Skip to comments.Iran's New Leader Suspected in '89 Attack
Posted on 07/02/2005 6:14:10 AM PDT by nuconvert
Iran's New Leader Suspected in '89 Attack
By WILLIAM J. Kole
July 2, 2005
Austrian authorities have classified documents suggesting that Iran's president-elect may have played a key role in the 1989 execution-style slayings of an Iranian Kurdish leader and two associates in Vienna, a newspaper reported Saturday.
Austria's Interior Ministry and the public prosecutor's office are investigating alleged evidence pointing to Mahmoud Ahmadinejad's possible involvement in the attack, the daily Der Standard reported.
Officials were not immediately available to comment on the report Saturday.
The allegations against Ahmadinejad come as some of the Americans who were taken captive in Iran in 1979 implicate the newly elected leader in the hostage crisis. Radical Iranian students took over the U.S. Embassy and held 52 Americans hostage for 444 days.
In Austria, Green Party leader Peter Pilz told the newspaper he wants a warrant issued for the arrest of Ahmadinejad, who he alleged "stands under strong suspicion of having been involved."
Pilz accused the hard-liner of planning the murders of Kurdish resistance leader Abdul-Rahman Ghassemlou and two of his colleagues, all of whom were shot in the head at a Vienna apartment by Iranian commandos on July 13, 1989. A fourth victim survived the attack and was able to crawl out of the apartment and alert Austrian authorities.
Pilz told Der Standard his source was an unidentified Iranian journalist living in France, who he said also claimed to have evidence that former Iranian President Ayatollah Hashemi Rafsanjani gave the order to have Ghassemlou killed. He did not elaborate.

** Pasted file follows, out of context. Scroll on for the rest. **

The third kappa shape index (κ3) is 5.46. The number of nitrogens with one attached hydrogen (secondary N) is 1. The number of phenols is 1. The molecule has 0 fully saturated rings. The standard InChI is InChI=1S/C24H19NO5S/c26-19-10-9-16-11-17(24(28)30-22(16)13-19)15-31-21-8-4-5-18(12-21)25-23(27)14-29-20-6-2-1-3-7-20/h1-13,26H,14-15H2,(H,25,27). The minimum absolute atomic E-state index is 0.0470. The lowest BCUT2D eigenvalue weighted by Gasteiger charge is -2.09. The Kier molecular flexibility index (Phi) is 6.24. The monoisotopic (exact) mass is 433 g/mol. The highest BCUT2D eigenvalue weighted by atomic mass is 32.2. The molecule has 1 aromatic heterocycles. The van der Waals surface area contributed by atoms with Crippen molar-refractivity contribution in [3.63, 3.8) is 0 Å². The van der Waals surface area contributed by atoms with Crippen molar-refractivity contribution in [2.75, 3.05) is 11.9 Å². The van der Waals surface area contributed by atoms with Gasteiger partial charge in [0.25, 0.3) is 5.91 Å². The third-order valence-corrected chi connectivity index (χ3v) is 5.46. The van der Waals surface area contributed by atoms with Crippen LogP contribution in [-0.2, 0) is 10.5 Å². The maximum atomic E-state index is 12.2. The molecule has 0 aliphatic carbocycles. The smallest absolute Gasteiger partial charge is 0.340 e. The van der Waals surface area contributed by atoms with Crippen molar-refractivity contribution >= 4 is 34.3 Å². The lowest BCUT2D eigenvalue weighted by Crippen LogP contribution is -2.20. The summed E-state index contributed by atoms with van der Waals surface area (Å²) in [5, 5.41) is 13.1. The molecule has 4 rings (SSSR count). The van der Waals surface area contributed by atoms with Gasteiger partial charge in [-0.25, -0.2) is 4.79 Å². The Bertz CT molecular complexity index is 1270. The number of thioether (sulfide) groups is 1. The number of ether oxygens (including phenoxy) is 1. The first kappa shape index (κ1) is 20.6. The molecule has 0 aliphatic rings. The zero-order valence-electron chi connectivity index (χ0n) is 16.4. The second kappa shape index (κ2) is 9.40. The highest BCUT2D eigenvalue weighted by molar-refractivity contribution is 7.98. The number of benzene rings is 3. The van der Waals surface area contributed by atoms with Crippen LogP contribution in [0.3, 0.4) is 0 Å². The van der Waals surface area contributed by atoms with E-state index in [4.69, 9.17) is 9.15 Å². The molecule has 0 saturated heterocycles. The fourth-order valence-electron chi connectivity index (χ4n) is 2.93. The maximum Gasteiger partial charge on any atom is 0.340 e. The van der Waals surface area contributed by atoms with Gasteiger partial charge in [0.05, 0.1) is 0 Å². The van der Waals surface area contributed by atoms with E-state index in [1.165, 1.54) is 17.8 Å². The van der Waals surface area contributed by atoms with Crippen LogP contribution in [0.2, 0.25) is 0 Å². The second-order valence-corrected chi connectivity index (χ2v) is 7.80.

He said Ahmadinejad, then a high-ranking member of Iran's elite revolutionary guard, allegedly traveled to the Austrian capital a few days before the slayings to deliver the murder weapons to the commandos who carried out the attack. Austrian authorities have said the gunmen apparently entered the alpine country with Iranian diplomatic passports.
Pilz said the journalist was contacted in 2001 by one of the alleged gunmen, described as a former revolutionary guard who has since died in a drowning accident.
"The descriptions of the informant contained details of the scene (of the slayings) which could only have come from someone who was there," Pilz said. He said the gunman's account, which included "very convincing" evidence implicating Ahmadinejad, was turned over at the time to Austria's federal counterterrorism agency.
Prague's Pravo newspaper reported similar allegations on Friday, quoting Hossein Jazdan Panah, an exiled Kurdish opposition member, as saying Ahmadinejad "was in charge of hit operations abroad" at the time of the Vienna killings.
Ghassemlou, the gunmen's principle target, was secretary-general of the Democratic Party of Iranian Kurdistan. His delegation had been in Vienna for secret talks with envoys from the Tehran regime.
The gunmen managed to slip out of Austria after the attack and were never arrested.
Pilz's Green Party pressed unsuccessfully in 1997 for the creation of a special parliamentary inquiry to look into a possible cover-up by Austrian officials, who it believes bowed to pressure from Iran's government and allowed the commandos to leave Austria, allegedly providing them a police escort to Vienna's international airport. Those allegations have never been proven.
On Friday, the United States said it would not be surprised if Ahmadinejad turns out to have been a main participant in the holding of American hostages in Tehran a quarter-century ago, although the Bush administration cautioned that it was still trying to determine the facts.
Five former U.S. hostages who saw Ahmadinejad in photographs or on television said they believe he was among the hostage-takers. One said he was interrogated by Ahmadinejad.